While schools wait for innovation in accountability testing, some are taking matters into their
own hands, creating performance assessments
that guide and strengthen teaching and learning.
Typically, these assessments come in the form
of portfolios and presentations -- tasks that bear
something in common with the kind of work students may ultimately do in college or in a job.
At Anzar High School, in San Juan Bautista,
California, students must complete a series of
exhibitions to graduate, each one including a
research-based written piece and an oral presentation.
The topics are of the students' own
choosing, fashioned (with guidance from a teacher-adviser)
to cover language arts, science, history,
math, and service-learning and postgraduate
plans -- areas typically combined into three cross-disciplinary
exhibitions. Students work for a
semester or more on each project, and a panel of
jurists, including teachers, alumni, and community
members, evaluates their performance.
Marisol Garcia presents her argument about the effects of prisons on Latinos.
Credit: Grace Rubenstein
"If things are going as intended, students are
really passionate about their issue, which means
they're getting to devote a whole class period to
working on something they adore," says Principal
Charlene McKowen, whose school serves
420 students from San Juan Bautista and Aromas,
rural communities south of San Jose. "It's
almost eerie once they get going. You just hear
'Click-click-click,' and it's pretty quiet."
On exhibition day last spring, presentations
covered such diverse topics as "Is Prison an
Effective Rehabilitation for Latino Males?" "How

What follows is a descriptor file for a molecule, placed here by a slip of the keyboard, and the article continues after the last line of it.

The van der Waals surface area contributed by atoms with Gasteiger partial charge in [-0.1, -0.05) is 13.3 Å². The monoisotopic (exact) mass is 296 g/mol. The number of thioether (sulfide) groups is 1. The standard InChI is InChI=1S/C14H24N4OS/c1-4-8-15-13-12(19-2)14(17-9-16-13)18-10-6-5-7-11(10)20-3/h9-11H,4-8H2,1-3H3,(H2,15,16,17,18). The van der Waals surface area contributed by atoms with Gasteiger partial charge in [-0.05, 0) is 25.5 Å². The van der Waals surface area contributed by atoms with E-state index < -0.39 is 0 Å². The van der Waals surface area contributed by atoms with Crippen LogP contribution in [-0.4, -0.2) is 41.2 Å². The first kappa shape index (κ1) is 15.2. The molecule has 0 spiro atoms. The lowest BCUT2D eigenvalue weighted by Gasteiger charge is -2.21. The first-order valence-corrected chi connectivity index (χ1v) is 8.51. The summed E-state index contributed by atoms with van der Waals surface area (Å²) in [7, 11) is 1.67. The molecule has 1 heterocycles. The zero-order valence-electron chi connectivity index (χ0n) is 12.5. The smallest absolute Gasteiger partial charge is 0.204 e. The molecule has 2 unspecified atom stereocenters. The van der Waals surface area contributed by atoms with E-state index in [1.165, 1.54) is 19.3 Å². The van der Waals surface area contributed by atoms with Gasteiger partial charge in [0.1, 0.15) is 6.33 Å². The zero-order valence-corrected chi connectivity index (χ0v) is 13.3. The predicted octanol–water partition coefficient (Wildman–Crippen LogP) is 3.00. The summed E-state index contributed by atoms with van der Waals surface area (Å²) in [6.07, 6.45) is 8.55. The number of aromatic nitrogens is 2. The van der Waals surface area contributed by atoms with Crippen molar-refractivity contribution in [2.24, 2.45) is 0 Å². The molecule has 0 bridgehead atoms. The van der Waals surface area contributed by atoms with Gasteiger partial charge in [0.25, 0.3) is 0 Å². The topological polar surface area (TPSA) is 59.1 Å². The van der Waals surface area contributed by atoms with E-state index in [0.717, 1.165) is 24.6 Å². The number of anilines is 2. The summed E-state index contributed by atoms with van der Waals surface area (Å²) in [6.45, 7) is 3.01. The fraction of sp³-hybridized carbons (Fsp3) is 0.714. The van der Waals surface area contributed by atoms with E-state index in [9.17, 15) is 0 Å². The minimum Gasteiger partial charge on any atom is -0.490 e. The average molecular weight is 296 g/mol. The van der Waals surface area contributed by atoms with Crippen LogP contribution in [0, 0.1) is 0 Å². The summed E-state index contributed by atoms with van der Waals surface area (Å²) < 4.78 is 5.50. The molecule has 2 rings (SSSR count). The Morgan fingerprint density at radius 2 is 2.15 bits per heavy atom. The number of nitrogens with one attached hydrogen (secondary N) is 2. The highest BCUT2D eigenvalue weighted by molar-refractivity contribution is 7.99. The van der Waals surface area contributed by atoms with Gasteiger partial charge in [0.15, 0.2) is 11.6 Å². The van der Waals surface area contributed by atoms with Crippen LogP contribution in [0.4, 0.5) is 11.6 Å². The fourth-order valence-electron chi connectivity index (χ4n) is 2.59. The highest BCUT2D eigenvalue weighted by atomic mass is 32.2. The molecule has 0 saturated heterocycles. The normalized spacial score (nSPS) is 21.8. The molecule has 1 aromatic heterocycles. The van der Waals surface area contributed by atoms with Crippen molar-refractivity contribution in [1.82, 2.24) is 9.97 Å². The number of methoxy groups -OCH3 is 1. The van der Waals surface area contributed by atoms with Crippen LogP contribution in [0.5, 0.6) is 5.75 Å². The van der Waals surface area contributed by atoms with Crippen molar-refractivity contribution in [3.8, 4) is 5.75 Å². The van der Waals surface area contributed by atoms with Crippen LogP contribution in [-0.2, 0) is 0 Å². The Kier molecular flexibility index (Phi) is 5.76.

Do Pets Affect Health and Education?" and
"What Materials Will Be Used in the Future of
Surfboard Manufacture?" Marisol Garcia, a junior
who had researched the merits and failings
of prisons, faced three panelists, a teacher, an
alumnus now working at an international staffing
company, and a San Jose State University professor.
She told them about her interview with
a prison guard, and drew connections between
the data she'd found and a memoir she'd read,
Always Running: La Vida Loca: Gang Days in L.A.,
by Luis J. Rodriguez.
The verdict: Garcia excelled in analyzing the
book but needed more substance in her factual
presentation, the jurists said. They gave her a 2
("minimal pass") for the history component and
a 3 ("outstanding effort all around") for language
arts. Said Garcia, "You have to actually know
what you're talking about. It takes a lot of time
These assessments don't take away the pain
of state accountability tests, but they do steer
instruction toward critical thinking and endow
students with confidence and useful skills.
In other schools, says McKowen, "I would just
see over and over again that students would go
off to college and be afraid or feel like a fraud, because
they'd learned how to play the game. We
wanted to be sure that any student who graduated
from here would know what they were capable
Grace Rubenstein is a senior producer at Edutopia.